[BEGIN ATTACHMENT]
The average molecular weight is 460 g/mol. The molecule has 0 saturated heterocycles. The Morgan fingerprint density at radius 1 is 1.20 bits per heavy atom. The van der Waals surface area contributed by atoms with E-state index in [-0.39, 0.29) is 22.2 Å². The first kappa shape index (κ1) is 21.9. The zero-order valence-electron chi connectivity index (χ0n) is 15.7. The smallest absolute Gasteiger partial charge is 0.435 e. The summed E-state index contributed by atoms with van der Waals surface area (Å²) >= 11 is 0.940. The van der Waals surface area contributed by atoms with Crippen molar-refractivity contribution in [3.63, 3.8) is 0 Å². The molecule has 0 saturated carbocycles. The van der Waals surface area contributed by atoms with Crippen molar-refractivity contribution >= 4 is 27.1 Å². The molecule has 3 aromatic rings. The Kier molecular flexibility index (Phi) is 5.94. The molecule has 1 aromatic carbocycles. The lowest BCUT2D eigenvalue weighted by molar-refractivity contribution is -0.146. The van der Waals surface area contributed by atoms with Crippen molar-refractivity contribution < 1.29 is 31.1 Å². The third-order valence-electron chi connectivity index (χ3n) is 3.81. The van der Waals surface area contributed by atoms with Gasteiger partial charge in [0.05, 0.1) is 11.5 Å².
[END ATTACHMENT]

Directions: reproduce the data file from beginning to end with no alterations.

The average molecular weight is 460 g/mol. The molecule has 0 saturated heterocycles. The Morgan fingerprint density at radius 1 is 1.20 bits per heavy atom. The van der Waals surface area contributed by atoms with E-state index in [-0.39, 0.29) is 22.2 Å². The first kappa shape index (κ1) is 21.9. The zero-order valence-electron chi connectivity index (χ0n) is 15.7. The smallest absolute Gasteiger partial charge is 0.435 e. The summed E-state index contributed by atoms with van der Waals surface area (Å²) >= 11 is 0.940. The van der Waals surface area contributed by atoms with Crippen molar-refractivity contribution in [3.63, 3.8) is 0 Å². The molecule has 0 saturated carbocycles. The van der Waals surface area contributed by atoms with Crippen molar-refractivity contribution >= 4 is 27.1 Å². The molecule has 3 aromatic rings. The Kier molecular flexibility index (Phi) is 5.94. The molecule has 1 aromatic carbocycles. The lowest BCUT2D eigenvalue weighted by molar-refractivity contribution is -0.146. The van der Waals surface area contributed by atoms with Crippen molar-refractivity contribution < 1.29 is 31.1 Å². The third-order valence-electron chi connectivity index (χ3n) is 3.81. The van der Waals surface area contributed by atoms with Gasteiger partial charge in [0.05, 0.1) is 11.5 Å².